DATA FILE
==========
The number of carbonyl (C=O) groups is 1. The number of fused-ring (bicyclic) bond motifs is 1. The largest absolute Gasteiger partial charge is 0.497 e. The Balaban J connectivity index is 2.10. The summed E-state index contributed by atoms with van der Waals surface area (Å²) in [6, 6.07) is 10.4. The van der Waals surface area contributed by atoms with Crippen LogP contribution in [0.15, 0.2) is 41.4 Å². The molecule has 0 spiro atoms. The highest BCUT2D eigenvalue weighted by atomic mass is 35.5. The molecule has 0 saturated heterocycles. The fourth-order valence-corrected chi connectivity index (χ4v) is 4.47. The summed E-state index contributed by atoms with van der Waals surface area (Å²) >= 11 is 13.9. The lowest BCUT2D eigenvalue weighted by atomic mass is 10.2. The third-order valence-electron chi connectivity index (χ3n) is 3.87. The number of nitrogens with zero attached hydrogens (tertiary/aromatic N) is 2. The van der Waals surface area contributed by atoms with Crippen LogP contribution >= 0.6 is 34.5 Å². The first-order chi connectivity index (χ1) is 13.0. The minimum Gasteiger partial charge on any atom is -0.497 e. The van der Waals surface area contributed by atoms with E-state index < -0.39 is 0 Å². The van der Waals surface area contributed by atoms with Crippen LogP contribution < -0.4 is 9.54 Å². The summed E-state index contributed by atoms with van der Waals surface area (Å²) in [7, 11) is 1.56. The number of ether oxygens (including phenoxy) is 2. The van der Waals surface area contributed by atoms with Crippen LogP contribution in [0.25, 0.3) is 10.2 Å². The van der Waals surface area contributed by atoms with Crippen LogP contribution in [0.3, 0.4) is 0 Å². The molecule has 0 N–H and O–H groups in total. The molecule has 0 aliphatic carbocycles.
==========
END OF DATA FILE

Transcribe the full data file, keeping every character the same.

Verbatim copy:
The number of carbonyl (C=O) groups is 1. The number of fused-ring (bicyclic) bond motifs is 1. The largest absolute Gasteiger partial charge is 0.497 e. The Balaban J connectivity index is 2.10. The summed E-state index contributed by atoms with van der Waals surface area (Å²) in [6, 6.07) is 10.4. The van der Waals surface area contributed by atoms with Crippen LogP contribution in [0.15, 0.2) is 41.4 Å². The molecule has 0 spiro atoms. The highest BCUT2D eigenvalue weighted by atomic mass is 35.5. The molecule has 0 saturated heterocycles. The fourth-order valence-corrected chi connectivity index (χ4v) is 4.47. The summed E-state index contributed by atoms with van der Waals surface area (Å²) >= 11 is 13.9. The lowest BCUT2D eigenvalue weighted by atomic mass is 10.2. The third-order valence-electron chi connectivity index (χ3n) is 3.87. The number of nitrogens with zero attached hydrogens (tertiary/aromatic N) is 2. The van der Waals surface area contributed by atoms with Crippen LogP contribution >= 0.6 is 34.5 Å². The first-order chi connectivity index (χ1) is 13.0. The minimum Gasteiger partial charge on any atom is -0.497 e. The van der Waals surface area contributed by atoms with E-state index < -0.39 is 0 Å². The van der Waals surface area contributed by atoms with Crippen LogP contribution < -0.4 is 9.54 Å². The summed E-state index contributed by atoms with van der Waals surface area (Å²) in [7, 11) is 1.56. The number of ether oxygens (including phenoxy) is 2. The van der Waals surface area contributed by atoms with Crippen LogP contribution in [0.25, 0.3) is 10.2 Å². The van der Waals surface area contributed by atoms with Crippen LogP contribution in [0.3, 0.4) is 0 Å². The molecule has 0 N–H and O–H groups in total. The molecule has 0 aliphatic carbocycles.